At the risk of bringing up memories of elementary school punishments, have you ever had to write, read, or say the same word over and over again? Whether for good reason or just for fun, doing this always seems to make the word get a little fuzzy. The more you see the letters and hear the sounds, the less it starts to sound like a real word with a real meaning. If you don’t believe me, try saying “omelet” 25 times in a row and see if it makes any sense to you by the end.
Repetition makes us zone out from words, tasks, and the world around us all the time. In the arena of marketing our dairy products, we use certain phrases regularly, and that can cause them to lose their hold on us or our consumers over time. One such example, which we also use on the farm side, is the buzzword-slash-marketing tool, “sustainability.”
Why might we tune out when we hear this word? It might be because it’s used a lot, or because it has such a broad meaning it can be interpreted in many ways, or because we think we already know where the person saying it is going to go with it. All of these reasons are interconnected. But there is still value in pursuing the concept of sustainability because we know it makes for more productive and healthier farms, workplaces, and supply chains. In fact, it often ties into practices farms are already using.
Communicating the value of “sustainability” without your listeners being bogged down with the word was addressed during a conversation about the topic in advance of the Animal Agriculture Alliance’s Stakeholders Summit. Connecting your audience with the specifics of what sustainable practices look like was the key message from Sara Crawford and Sara Reichelt.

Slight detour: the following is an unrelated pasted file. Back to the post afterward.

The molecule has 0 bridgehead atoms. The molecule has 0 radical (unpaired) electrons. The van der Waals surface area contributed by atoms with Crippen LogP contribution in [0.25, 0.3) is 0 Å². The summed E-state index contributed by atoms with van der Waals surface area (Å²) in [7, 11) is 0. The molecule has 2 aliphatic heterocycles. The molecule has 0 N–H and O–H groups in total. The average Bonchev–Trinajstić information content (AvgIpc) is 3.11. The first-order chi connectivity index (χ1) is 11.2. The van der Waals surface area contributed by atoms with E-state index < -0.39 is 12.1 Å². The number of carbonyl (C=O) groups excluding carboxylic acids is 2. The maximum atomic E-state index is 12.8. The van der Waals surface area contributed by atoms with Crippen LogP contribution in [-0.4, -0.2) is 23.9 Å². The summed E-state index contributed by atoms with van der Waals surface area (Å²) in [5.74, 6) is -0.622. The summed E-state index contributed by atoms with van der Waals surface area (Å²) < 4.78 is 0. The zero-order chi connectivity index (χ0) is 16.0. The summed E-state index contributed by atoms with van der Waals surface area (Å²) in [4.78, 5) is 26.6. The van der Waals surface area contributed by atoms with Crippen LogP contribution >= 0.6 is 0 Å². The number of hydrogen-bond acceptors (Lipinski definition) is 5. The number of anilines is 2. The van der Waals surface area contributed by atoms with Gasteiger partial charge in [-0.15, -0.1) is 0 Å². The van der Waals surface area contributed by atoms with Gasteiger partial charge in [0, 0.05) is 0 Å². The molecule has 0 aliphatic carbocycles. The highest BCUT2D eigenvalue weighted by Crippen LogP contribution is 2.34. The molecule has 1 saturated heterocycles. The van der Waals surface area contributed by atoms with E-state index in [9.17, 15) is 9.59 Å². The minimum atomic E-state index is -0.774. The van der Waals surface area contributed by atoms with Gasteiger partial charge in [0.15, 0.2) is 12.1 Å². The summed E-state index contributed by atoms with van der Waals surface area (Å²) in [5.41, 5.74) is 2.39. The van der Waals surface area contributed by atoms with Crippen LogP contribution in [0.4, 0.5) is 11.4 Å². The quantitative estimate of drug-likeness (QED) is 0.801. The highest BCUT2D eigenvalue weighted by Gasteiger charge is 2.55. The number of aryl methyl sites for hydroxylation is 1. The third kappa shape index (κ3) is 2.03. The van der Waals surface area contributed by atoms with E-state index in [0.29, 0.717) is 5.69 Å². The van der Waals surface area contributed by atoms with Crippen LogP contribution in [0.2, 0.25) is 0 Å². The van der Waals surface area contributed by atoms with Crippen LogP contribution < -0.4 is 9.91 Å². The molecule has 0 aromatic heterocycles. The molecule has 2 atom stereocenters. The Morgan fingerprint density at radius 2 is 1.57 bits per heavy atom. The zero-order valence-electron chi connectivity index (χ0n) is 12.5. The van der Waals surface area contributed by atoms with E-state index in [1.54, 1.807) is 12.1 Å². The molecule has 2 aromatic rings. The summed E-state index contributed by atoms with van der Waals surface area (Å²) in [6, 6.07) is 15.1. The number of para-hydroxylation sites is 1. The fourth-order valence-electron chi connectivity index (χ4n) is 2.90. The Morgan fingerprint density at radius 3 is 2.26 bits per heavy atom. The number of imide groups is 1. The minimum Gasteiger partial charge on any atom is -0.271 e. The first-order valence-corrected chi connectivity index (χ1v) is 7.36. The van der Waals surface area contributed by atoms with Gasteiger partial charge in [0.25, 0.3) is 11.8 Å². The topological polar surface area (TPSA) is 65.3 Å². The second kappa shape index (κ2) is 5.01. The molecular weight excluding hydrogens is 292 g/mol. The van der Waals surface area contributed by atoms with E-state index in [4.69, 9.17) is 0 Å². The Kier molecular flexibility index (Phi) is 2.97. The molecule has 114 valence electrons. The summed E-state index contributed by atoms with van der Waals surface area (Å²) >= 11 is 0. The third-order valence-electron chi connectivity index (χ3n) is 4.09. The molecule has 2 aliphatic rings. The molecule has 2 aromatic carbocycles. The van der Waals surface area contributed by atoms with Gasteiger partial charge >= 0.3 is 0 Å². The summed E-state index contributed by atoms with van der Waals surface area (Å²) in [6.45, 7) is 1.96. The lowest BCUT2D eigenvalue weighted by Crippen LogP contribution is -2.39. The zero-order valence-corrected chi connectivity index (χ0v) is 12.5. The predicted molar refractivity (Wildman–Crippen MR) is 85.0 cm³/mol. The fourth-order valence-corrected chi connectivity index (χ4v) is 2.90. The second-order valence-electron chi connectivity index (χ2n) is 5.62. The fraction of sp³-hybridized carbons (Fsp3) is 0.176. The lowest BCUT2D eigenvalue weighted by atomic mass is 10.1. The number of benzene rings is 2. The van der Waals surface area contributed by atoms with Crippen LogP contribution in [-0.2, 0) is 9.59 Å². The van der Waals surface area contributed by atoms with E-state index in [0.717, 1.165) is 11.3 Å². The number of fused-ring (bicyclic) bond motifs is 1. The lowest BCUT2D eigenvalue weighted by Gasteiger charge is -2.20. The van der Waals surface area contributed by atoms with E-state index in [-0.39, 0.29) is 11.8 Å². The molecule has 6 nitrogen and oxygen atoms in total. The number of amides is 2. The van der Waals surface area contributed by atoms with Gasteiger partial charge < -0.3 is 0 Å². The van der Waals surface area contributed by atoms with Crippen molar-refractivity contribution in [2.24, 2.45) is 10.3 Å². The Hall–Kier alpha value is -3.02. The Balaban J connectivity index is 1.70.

“I think a lot of us are moving toward sustainability, but there are some growing pains,” said Reichelt of the connotation that’s developed around the word on the farm side. The veterinarian works with poultry producers in her animal welfare role with Aviagen North America.
To combat the connotation, she described that even if she knows a practice will contribute to the sustainability of an operation, what she leads with is how it will solve an animal health, waste, or other problem in the business. The “sustainability” piece comes later.
“At the end of the conversation, once we are aligned and we know how we’re going to move forward, I remind them that was a really great sustainable solution,” she shared. “I know it has become a buzzword, so avoiding it can help you direct the conversation without somebody having preconceived notions about where the conversation is going to go.”
Crawford, who works with the National Pork Board, supported that approach, saying it’s about helping people connect the word with the practices that get them there. She described it as a “comma and” attitude. For example, if a farmer changed out their lighting to LED bulbs, that enhances their energy efficiency, and it reduces their greenhouse gas footprint.
Many of the practices farms of all types and sizes use every day are sustainable in one way or another. It’s not a scary word, Crawford said; it’s just packaging the information in a different way that is useful to people who aren’t as familiar with on-farm practices. “It helps them connect that these things go together,” she said.
When the specifics of sustainability are shared, it can take on more meaning than just a buzzword, no matter how many times you hear it.
Katelyn Allen joined the Hoard’s Dairyman team as the Publications Editor in August 2019 and is now an associate editor. Katelyn is a 2019 graduate of Virginia Tech, where she majored in dairy science and minored in communication. Katelyn grew up on her family’s registered Holstein dairy, Glen-Toctin Farm, in Jefferson, Md.